As the future of the Affordable Care Act remains uncertain, insurers are struggling to prepare their health plans for the 2018 state and federal exchanges. The June 21 deadline for insurers to finalize plans under the federal health care exchange for 2018 is coming soon, but after Congress didn’t pass a replacement to the ACA, insurers around the country are confused what this means for their health plans.
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While the confusion is widespread, so is the commitment to providing insurance as long as the ACA exists. Oliver Wyman Health released a survey this week, which shows 96 percent of insurers say they are committed to staying in the exchanges. While the majority of insurers say they will stay, many also admit to rethinking their strategies in light of the confusion.
And this is good news in light of data from the Department of Health and Human Services this week, which shows 25 of the 38 states with exchanges run through Healthcare.gov saw a decline in the number of insurers participating in their exchanges so far this year.
States with the most insurers leaving so far in 2017 were Arizona, Ohio, Pennsylvania and Texas, each with between five and nine insurers leaving the exchange.
Many insurers are hoping for more clarity after a meeting Tuesday with officials from the Trump administration, hoping they don’t have to back out of exchanges.
But if these insurers don’t get the information they need to plan accordingly, many health insurance providers are anticipating rate hikes which will only be burdensome for the consumer.
Part of the confusion for insurers came last week when President Donald Trump threatened to remove the ACA’s subsidies — money for the poorest people on the exchanges to pay deductibles. Insurers are also concerned about whether there will be a federal mandate, because without it they will be paying for health care for the most expensive group, the old and sick.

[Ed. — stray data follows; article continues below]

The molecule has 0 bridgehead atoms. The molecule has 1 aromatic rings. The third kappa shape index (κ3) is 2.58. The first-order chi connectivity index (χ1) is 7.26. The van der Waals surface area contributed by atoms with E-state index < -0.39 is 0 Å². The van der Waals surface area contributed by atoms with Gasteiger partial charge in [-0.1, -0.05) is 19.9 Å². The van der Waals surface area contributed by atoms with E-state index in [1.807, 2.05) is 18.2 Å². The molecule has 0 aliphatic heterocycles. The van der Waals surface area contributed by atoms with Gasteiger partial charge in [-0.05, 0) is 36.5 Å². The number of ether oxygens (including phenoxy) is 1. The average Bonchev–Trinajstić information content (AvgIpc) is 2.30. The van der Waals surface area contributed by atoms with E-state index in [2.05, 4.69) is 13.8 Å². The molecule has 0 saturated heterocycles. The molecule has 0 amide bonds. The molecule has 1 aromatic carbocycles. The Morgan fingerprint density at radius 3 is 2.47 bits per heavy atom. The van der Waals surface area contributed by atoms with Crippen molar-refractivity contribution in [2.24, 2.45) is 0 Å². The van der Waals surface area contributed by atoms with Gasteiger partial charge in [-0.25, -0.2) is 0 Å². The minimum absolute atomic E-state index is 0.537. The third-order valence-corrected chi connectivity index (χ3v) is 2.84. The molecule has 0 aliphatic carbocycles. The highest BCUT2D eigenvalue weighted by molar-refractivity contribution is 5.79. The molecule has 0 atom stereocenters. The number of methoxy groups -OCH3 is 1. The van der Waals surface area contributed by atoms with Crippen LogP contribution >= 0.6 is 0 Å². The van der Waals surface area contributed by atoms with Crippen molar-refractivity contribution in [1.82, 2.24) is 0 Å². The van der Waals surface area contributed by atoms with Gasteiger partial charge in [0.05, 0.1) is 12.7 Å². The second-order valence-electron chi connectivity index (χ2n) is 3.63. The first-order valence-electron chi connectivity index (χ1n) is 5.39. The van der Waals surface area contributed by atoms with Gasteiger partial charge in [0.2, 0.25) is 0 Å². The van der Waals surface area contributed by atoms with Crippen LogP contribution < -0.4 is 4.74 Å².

A statement from the Department of Health and Human Services released last week said, “the administration is currently deciding its position” regarding the subsidies, so nothing is finalized.
This uncertainty over subsidies could lead to major increases in rates that would fall on the consumer, as the insurer would have to assume these costs.
The Oliver Wyman survey asked insurers to predict what these rate hikes could look like, and it could be dramatic. Of those insurers that responded they are considering an increase in price, a quarter say the price of insurance will jump 20 percent, while half say the increase will be between 10 and 20 percent. The highest expected increase reported was 35 percent.
With all of this in mind, consumers using Healthcare.gov or a state exchange to receive health insurance could be priced out. The Kaiser Family Foundation is looking into the issue, and estimates ACA plan costs could increase 19 percent if cost-sharing funding ends. The Congressional Budget Office also estimates increases if the mandate is removed, estimating the average cost for premiums could increase by 15 percent to 20 percent.